Wednesday, 29 August 2007

A real community punishment!

The man in the above picture is, as his placard makes clear, a drug dealer. His patch was in an area of South Belfast and, on Sunday evening, he was tarred and feathered by two men, while a crowd of local people looked on. This vigilante attack appears to have been carried out by members of the Ulster Defence Association, after the police repeatedly failed to act.

Now, the UDA is itself a reprehensible terrorist organisation, not to mention one which is involved in a range of criminality, including drug dealing - its members deserve tarring and feathering themselves. However, to my mind the principle underlying the tarring and feathering of this man is a perfectly good one. It is, that when the police consistently fail to act against criminals, then the public are entitled to take such action as they see fit. After all, local people generally know who the thugs and other lowlife who blight their communities are, even if the police are not interested, and therefore they generally know against whom they should direct their ire.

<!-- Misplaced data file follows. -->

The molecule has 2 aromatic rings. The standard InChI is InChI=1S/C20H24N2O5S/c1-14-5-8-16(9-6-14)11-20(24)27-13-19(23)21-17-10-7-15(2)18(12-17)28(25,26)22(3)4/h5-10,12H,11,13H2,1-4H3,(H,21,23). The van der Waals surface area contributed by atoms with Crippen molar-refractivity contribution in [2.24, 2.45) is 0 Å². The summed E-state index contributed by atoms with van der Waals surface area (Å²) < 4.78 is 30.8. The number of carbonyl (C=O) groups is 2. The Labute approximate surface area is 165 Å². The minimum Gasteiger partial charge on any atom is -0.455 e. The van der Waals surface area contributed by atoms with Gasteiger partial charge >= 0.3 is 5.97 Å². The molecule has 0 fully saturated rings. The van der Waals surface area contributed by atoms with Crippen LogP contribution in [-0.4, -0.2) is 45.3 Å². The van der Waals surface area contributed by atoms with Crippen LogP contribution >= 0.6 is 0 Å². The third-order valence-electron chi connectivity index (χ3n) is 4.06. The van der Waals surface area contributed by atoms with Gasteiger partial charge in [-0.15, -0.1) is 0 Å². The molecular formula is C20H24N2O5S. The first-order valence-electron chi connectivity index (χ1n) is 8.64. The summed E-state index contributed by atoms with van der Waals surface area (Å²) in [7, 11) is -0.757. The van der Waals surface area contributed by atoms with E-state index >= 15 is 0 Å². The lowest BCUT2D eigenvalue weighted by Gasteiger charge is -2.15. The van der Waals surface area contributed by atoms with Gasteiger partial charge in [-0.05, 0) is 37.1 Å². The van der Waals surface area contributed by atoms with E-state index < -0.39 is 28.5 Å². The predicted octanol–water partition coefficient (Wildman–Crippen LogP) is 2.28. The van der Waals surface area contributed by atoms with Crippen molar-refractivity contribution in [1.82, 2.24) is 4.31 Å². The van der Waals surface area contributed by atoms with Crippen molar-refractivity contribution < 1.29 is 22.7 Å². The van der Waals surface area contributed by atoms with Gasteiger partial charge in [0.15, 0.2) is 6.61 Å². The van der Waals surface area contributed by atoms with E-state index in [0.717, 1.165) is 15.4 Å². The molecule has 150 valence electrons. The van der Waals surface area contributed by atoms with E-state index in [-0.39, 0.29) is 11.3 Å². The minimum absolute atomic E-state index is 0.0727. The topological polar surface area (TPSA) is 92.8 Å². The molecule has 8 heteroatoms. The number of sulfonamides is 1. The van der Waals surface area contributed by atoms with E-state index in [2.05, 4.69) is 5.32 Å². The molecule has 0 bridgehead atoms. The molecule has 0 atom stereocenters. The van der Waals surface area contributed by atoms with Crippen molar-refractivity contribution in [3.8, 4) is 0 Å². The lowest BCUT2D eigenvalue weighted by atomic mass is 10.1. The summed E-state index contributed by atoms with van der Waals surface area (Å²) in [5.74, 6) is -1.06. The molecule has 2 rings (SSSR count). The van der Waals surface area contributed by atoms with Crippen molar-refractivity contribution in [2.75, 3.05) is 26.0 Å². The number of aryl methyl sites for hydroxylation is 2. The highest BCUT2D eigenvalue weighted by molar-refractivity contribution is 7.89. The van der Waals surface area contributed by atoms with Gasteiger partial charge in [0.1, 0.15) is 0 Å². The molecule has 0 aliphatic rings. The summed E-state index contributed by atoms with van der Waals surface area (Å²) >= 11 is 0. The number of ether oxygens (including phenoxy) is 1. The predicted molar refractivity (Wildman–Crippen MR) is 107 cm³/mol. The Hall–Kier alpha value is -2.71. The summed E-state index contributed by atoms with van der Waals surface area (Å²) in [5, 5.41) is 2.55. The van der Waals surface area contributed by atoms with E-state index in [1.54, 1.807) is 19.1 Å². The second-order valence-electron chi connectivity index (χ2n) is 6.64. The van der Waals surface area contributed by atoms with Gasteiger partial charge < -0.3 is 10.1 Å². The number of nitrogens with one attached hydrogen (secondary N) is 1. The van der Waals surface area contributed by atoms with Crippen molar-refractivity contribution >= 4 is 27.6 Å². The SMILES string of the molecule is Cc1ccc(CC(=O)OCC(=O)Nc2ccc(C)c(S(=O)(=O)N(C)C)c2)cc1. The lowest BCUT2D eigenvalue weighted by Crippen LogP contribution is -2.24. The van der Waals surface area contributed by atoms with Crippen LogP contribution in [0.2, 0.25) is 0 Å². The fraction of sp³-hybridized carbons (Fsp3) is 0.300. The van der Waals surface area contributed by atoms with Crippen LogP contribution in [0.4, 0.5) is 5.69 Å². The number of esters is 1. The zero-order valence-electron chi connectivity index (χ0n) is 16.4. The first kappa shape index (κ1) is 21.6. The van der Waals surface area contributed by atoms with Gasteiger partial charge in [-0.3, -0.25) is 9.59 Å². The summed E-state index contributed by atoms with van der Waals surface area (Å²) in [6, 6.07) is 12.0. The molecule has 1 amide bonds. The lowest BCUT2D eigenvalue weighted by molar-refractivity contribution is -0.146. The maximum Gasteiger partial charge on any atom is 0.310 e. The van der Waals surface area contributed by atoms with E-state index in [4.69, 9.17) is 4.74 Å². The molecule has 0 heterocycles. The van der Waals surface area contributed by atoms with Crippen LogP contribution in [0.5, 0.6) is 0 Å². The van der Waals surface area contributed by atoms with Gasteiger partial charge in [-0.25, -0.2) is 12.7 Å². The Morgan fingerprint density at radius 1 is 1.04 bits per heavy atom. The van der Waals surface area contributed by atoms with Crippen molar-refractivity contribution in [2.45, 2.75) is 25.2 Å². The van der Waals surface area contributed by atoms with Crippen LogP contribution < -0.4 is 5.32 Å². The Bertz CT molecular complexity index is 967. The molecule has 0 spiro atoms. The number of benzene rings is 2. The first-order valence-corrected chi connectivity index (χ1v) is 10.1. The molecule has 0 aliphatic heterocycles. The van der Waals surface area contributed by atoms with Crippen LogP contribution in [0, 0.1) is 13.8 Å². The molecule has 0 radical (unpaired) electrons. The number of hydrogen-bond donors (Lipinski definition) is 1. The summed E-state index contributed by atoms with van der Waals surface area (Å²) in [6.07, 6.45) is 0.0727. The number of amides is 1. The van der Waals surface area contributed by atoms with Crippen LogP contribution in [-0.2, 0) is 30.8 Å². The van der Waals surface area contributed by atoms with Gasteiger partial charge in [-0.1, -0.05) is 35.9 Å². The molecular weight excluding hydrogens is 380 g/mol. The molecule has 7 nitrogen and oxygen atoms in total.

It would be nice to see this kind of action spread to Great Britain, in addition to Northern Ireland. Here too there are communities infested with low-level thugs, who make the lives of the local people miserable, and who have gone unchallenged by the police, and unpunished by the courts. If the decent majority were to take action themselves against the yobs who wreck their communities, then, not only would that teach them a lesson, but it would also have a salutary effect in reducing the fear with which they are regarded by many people, and which they use to intimidate those who might otherwise stand up to them. A few months ago I wrote about the American woman who was convicted of stealing from Walmart, and who was, upon conviction, ordered to stand outside Walmart wearing a sandwich board bearing the legend "I am a thief, I stole from Walmart". Ideally we would have similar judicially-sanctioned punishments in the UK, or at least a toughening up of existing sentencing, but until we do, and until we have a police force that is actually prepared to take serious action against the thugs, the public themselves have the right to take appropriate action against those who threaten them.

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